“She even takes food for her man in jail,” the Social Worker said.
Hers is a case of improper supervision as revealed by her social worker and she might be a victim of criminal minds using her for their own benefit.
As a matter of fact, her grandmother would usually post her bail whenever she finds herself before the courts.
She was enlisted in the Skills and Knowledge for Youth Employment (SKYE) programme but never participated.
Then there is the case of a 16 year old girl who is also an inmate of the drop in centre who was recently recaptured after getting away from the institution.
“These girls have big women attitude. Some of the parents are willing to take them home but after three weeks they are back on the streets. When you listen to some of them, they just want to be on the road. They want to go to every show at the stadium and when their parents talk to them, they run away to a life on the streets,” the Social Worker stated.
But not all run away teenage girls are willing parties to the nefarious activities of those who lure them from their home.
Some of them are used as sex slaves and would only return when their usefulness has been exhausted.
I recall another teenager whose mother had visited this newspaper with a story that gripped me for weeks.
The mother related that the teenager, who according to the mother was mentally unstable, would usually leave her home and return days later after she was used and sexually abused by men.
On one occasion the teen related a tale of being locked in a house in the city and repeatedly raped by men who would pay to have sex with her.
She recently contacted me to tell me that she had given birth to a child a few weeks ago. When I asked her who the father of the baby was, she calmly told me that she did not want to have anything to do with him.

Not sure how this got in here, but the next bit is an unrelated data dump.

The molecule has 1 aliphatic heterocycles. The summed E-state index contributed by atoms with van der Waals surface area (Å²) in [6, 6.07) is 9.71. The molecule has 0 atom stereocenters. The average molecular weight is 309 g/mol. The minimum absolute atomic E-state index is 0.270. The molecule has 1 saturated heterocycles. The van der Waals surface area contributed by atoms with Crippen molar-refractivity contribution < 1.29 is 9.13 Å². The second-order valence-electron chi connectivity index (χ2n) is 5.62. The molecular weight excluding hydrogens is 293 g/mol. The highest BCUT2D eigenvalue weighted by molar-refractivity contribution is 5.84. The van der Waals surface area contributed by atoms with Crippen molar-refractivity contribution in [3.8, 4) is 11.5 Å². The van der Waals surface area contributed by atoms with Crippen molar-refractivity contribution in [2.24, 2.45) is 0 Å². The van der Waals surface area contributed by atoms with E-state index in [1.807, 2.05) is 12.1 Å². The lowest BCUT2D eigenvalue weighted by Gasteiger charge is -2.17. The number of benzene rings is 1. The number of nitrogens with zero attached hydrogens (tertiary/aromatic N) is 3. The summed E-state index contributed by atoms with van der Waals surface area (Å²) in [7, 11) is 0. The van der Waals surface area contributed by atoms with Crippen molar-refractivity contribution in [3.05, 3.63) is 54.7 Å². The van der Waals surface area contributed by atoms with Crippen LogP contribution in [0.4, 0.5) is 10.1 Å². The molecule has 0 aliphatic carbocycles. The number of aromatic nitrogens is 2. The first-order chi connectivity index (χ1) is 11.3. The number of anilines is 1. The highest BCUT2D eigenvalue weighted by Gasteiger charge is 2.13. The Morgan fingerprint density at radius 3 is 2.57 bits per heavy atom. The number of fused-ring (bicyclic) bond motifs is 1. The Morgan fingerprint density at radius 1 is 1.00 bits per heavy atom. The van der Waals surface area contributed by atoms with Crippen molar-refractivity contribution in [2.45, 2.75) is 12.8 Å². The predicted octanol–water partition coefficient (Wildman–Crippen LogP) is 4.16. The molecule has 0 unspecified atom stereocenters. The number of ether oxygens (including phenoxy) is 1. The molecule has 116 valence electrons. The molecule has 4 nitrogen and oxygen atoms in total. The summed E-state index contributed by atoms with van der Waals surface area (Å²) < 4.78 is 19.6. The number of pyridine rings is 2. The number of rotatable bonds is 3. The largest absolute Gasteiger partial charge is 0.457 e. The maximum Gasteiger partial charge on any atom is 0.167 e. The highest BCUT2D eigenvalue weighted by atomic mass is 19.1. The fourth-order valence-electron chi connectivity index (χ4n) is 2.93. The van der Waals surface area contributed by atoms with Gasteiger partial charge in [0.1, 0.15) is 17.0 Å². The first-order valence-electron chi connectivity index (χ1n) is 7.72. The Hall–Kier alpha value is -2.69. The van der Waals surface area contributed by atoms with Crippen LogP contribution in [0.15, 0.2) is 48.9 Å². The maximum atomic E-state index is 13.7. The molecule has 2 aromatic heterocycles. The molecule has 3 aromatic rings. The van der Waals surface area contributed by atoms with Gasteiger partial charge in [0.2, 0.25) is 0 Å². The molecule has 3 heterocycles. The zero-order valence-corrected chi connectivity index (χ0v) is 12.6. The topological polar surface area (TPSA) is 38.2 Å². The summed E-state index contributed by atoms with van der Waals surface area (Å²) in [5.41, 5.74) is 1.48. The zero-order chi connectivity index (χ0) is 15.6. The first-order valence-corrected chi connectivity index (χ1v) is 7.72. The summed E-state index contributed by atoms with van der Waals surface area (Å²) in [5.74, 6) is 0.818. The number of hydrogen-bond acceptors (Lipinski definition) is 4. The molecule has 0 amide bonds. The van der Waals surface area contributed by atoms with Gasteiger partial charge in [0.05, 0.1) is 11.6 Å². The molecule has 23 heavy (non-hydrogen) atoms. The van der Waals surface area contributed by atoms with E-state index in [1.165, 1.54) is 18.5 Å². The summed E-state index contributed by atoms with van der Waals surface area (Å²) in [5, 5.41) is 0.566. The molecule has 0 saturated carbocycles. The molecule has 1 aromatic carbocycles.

And the cycle goes on.
Although she has given police the names of persons who were involved in her being held under duress, no one has been prosecuted.
“We need to start prosecuting those persons who knowingly harbour runaway teenage girls,” the social worker said.
But while there is provision in the law for the prosecution of persons who harbour these children, not many cases are taken before the courts.
“A lot of the police don’t want to deal with these social problems,” a senior police officer said.
May 22, 2019The Guyana Committee of Service (GCOS) that will be hosting the third annual Independence 5K road race this Monday, are continuing to receive much support from the corporate community with Guybisco...
May 22, 2019
May 22, 2019
May 22, 2019
May 22, 2019
May 22, 2019
By Sir Ronald Sanders Readers of this commentary, particularly those in small countries, might wonder why they should be... more
Editor’s Note, If your sent letter was not published and you felt its contents were valid and devoid of libel or personal attacks, please contact us by phone or email.
Feel free to send us your comments and/or criticisms.
Contact: 624-6456; 225-8452; 225-8458; 225-8463; 225-8465; 225-8473 or 225-8491.
Or by Email: [email protected] / [email protected]